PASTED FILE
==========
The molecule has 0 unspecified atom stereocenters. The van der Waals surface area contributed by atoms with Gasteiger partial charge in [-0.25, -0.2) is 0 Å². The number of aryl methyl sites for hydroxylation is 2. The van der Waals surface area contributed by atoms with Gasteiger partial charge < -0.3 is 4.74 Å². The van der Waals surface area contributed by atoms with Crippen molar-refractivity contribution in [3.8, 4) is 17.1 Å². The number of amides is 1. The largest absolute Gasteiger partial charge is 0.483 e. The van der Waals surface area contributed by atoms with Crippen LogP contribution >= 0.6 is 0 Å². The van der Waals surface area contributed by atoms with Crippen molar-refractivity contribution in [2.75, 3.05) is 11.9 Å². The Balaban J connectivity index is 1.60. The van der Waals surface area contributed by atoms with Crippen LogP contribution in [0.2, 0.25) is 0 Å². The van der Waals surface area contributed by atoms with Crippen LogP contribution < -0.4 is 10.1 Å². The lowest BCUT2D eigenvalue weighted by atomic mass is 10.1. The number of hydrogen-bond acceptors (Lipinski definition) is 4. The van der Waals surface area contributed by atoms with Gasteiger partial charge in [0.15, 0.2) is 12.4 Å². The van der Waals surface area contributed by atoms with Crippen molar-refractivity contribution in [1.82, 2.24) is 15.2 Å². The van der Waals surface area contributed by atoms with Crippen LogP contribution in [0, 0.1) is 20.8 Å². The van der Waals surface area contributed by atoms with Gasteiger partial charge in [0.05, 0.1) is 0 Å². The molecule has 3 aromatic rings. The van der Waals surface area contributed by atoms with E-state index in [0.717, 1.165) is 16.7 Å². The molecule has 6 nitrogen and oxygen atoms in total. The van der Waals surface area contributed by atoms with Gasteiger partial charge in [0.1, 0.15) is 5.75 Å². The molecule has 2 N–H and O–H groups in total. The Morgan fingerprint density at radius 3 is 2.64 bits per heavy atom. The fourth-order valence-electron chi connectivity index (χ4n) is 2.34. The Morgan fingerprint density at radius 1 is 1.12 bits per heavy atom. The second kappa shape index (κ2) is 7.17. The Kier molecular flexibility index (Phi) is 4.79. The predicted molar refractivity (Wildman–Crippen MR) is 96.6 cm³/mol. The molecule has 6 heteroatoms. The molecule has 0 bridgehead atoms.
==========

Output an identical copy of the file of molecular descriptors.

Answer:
The molecule has 0 unspecified atom stereocenters. The van der Waals surface area contributed by atoms with Gasteiger partial charge in [-0.25, -0.2) is 0 Å². The number of aryl methyl sites for hydroxylation is 2. The van der Waals surface area contributed by atoms with Gasteiger partial charge < -0.3 is 4.74 Å². The van der Waals surface area contributed by atoms with Crippen molar-refractivity contribution in [3.8, 4) is 17.1 Å². The number of amides is 1. The largest absolute Gasteiger partial charge is 0.483 e. The van der Waals surface area contributed by atoms with Crippen LogP contribution >= 0.6 is 0 Å². The van der Waals surface area contributed by atoms with Crippen molar-refractivity contribution in [2.75, 3.05) is 11.9 Å². The Balaban J connectivity index is 1.60. The van der Waals surface area contributed by atoms with Crippen LogP contribution in [0.2, 0.25) is 0 Å². The van der Waals surface area contributed by atoms with Crippen LogP contribution < -0.4 is 10.1 Å². The lowest BCUT2D eigenvalue weighted by atomic mass is 10.1. The number of hydrogen-bond acceptors (Lipinski definition) is 4. The van der Waals surface area contributed by atoms with Gasteiger partial charge in [0.15, 0.2) is 12.4 Å². The van der Waals surface area contributed by atoms with Crippen molar-refractivity contribution in [1.82, 2.24) is 15.2 Å². The van der Waals surface area contributed by atoms with Crippen LogP contribution in [0, 0.1) is 20.8 Å². The van der Waals surface area contributed by atoms with Gasteiger partial charge in [0.05, 0.1) is 0 Å². The molecule has 3 aromatic rings. The van der Waals surface area contributed by atoms with E-state index in [0.717, 1.165) is 16.7 Å². The molecule has 6 nitrogen and oxygen atoms in total. The van der Waals surface area contributed by atoms with Gasteiger partial charge in [0.1, 0.15) is 5.75 Å². The molecule has 2 N–H and O–H groups in total. The Morgan fingerprint density at radius 3 is 2.64 bits per heavy atom. The fourth-order valence-electron chi connectivity index (χ4n) is 2.34. The Morgan fingerprint density at radius 1 is 1.12 bits per heavy atom. The second kappa shape index (κ2) is 7.17. The Kier molecular flexibility index (Phi) is 4.79. The predicted molar refractivity (Wildman–Crippen MR) is 96.6 cm³/mol. The molecule has 6 heteroatoms. The molecule has 0 bridgehead atoms.